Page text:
“Based on our calculations," says Frank, "a 300-meter-diameter asteroid just a few football fields across could be expanded into a cylindrical space habitat with about 22 square miles (56.9 sq km) of living area. That’s roughly the size of Manhattan.”
The "hoop stress" placed on the carbon nanofiber net, the team found, would be "well within the range of many currently existing construction materials," even if you started with a 500-meter-radius (0.3-mile) asteroid and spun the thing up fast enough to give you a full 1g Earth-equivalent artificial gravity.
So yes, the team concluded, turning asteroids inside out in nanofiber mesh bags does look like a feasible way of laying the foundations for a space city – and a much cheaper and simpler one, it would appear, than if you tried to launch all your materials from Earth. Mind you, you'd still need to launch the materials to populate this barren, rocky ring with buildings, life support systems, space pubs, and fences to stop people floating off into inky blackness after getting lost on the way home from the space pub.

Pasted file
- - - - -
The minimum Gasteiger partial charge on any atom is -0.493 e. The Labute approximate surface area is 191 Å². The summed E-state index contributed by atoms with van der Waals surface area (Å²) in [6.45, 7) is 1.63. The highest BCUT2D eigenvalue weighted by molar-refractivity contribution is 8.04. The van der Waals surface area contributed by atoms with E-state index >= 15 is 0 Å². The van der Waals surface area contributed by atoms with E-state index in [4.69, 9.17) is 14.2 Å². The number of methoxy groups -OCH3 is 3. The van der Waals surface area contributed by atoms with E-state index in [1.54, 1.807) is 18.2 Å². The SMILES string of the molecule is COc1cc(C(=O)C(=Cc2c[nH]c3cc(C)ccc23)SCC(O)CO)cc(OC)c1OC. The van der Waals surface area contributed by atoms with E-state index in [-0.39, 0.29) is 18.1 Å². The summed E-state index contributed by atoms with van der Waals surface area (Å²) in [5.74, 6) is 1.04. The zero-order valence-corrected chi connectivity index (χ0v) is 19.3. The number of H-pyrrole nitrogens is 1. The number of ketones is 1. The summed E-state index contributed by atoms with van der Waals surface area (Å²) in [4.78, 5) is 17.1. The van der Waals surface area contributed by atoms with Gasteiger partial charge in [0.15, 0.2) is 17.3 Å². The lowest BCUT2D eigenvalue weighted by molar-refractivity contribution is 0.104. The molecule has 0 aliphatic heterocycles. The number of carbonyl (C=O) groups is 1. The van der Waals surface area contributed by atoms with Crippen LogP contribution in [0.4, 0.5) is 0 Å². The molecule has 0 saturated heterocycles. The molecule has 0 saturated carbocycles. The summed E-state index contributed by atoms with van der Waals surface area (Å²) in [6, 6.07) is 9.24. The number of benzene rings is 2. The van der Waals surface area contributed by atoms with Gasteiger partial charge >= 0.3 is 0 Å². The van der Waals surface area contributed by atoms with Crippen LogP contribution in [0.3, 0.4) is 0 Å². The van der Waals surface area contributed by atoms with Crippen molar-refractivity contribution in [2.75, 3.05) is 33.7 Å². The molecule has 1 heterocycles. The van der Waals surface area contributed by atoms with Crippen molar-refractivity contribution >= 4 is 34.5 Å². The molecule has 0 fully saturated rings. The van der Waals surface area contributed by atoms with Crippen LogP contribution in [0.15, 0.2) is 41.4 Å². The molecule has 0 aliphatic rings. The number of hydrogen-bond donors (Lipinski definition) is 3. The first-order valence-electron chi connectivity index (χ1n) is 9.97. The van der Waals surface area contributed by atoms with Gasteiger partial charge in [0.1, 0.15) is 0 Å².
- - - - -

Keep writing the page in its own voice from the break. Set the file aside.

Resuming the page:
“Obviously," says Frank, "no one will be building asteroid cities anytime soon, but the technologies required to accomplish this kind of engineering don’t break any laws of physics. The idea of asteroid cities might seem too distant until you realize that in 1900 no one had ever flown in an airplane, yet right this minute thousands of people are sitting comfortably in chairs as they hurtle at hundreds of miles an hour, miles above the ground. Space cities might seem like a fantasy now, but history shows that a century or so of technological progress can make impossible things possible.”
The paper is open access in the journal Frontiers in Astronomy and Space Sciences.
Source: University of Rochester